Could Vietnam Have Its Own Silicon Valley?

The government is betting on startup companies to tap into domestic market.

INDONESIA

Senin, 25 Nov 2013 17:21 WIB

Author

Lien Hoang

Could Vietnam Have Its Own Silicon Valley?

Vietnam, Saigon Hub, technology, Silicon Valley, Lien Hoang

Vietnam has an ambitious name for its latest economic experiment: Silicon Valley Vietnam.

But it could take years before the country sees any of the successes of the California tech companies.

With GDP growth at its slowest since 1999, Vietnam is in bad need of a boost to its economy.

Now it is betting on start-up companies to tap into a domestic market of over 90 million people, and in particular a burgeoning young population.

Saigon Hub is a popular meeting place for start-ups in Ho Chi Minh City.

An image of Steve Jobs, the Apple co-founder, is prominently displayed here.

Vietnam recently announced two major projects – Silicon Valley Vietnam and a 110 million US dollar fund. Both would support the country’s budding start-up scene.

Nguyen Hai is helping connect the government with the world of technology.

“Look at this project as a first signal to prove that now the government, they are aware about technology start-ups. So they do want to support and grow the technology start-ups in Vietnam.”

Officials haven’t released many details, but the money is likely to go toward two so-called “accelerators” – one in Hanoi and one in Ho Chi Minh City.

Accelerators are like mentor programs that support, train and connect start-ups with investors.

“The model is, they will support the start-up from the very beginning, from just the business idea, to building the idea into the prototype. And then test the market, launch the product, and then scale to the next level.”

Sceptics question whether governments should be involved in start-ups at all.

But in communist Vietnam, nothing much succeeds without some government support.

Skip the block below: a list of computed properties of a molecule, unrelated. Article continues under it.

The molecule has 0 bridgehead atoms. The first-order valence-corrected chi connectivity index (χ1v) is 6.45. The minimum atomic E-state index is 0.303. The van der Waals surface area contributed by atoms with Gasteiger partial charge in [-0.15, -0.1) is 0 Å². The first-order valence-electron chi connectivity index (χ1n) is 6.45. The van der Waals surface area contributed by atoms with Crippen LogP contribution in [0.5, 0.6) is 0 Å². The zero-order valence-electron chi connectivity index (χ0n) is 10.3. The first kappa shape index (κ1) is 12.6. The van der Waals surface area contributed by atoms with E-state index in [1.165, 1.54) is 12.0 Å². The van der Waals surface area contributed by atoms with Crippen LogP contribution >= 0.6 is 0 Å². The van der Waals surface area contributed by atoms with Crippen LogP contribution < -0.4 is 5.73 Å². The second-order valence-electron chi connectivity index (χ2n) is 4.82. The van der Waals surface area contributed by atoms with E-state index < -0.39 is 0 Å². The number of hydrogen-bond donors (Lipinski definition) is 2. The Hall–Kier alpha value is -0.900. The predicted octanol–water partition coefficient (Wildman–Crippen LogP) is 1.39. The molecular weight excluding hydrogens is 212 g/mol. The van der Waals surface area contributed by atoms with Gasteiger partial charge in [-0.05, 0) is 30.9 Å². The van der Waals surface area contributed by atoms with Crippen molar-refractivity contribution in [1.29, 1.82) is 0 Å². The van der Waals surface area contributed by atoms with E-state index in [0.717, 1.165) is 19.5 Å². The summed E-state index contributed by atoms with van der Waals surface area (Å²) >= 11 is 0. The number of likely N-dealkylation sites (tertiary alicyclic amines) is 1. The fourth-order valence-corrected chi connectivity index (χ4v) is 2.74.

Many say that for start-ups to be successful, they need more efficient regulation.

“I would encourage anything the government can do to make it easier to get a license, to make it easier to pay my taxes to the government, to make paperwork easier,” says Chris Harvey, CEO of ITviec, a website for IT jobs.

“And if there’s a special program for internet companies or start-ups, maybe some kind of fast-track program that makes it easier for us to get licenses and do business, that would be great.”

The country is looking at examples in South Korea, Malaysia and especially Singapore, where the government has invested hundreds of millions of dollars in start-ups. 



But Vietnam has its own advantages.

More than half of the country is under 30 years old, about one-third have internet access.

And there are 120 million mobile subscriptions, in a market of 90 million people.

“Now we’re experiencing a new generation, so there’s a lot of momentum right now,” says Anh-Minh Do, an editor at Tech in Asia, a popular online technology and start-up website.

“A lot of young people are doing startups, a lot of experienced people are doing startups. So it’s in a new space it’s never been in before.”

Vietnam needs start-ups because economic growth has reached a record low.

But IT is one of the few sectors that have remained strong.

Chris Harvey says that this is how it should be.

“Information technology is a great industry for Vietnam. It doesn’t require a lot of money, you don’t need a big factory. It’s clean, these are clean jobs, they don’t pollute, they’re highly paid generally. And also the world is moving towards more information technology all the time.”

Nguyen Thi Thu Tram is operations assistant at Square, the Burmese answer to Facebook.

She says startups have a lot of passionate employees.

“I saw there are a lot of challenging opportunities for me to work here. I can learn a lot from this environment. So I think Squar is a good company for me to learn and make my contribution to this company.”

Along with many other start-ups, Squar uses Saigon Hub as an office.

Hoang Tran Quang Khai says he helped open Saigon Hub to encourage innovation.

“Maybe you can work from home or from a coffee shop. But they all lack a community. … So when you come here, you can have the motivation from all the entrepreneurs working with you. You can share all the resources and knowledge, the experience of each other to be successful together.”

If Silicon Valley Vietnam takes off, Saigon Hub could get a lot more crowded.


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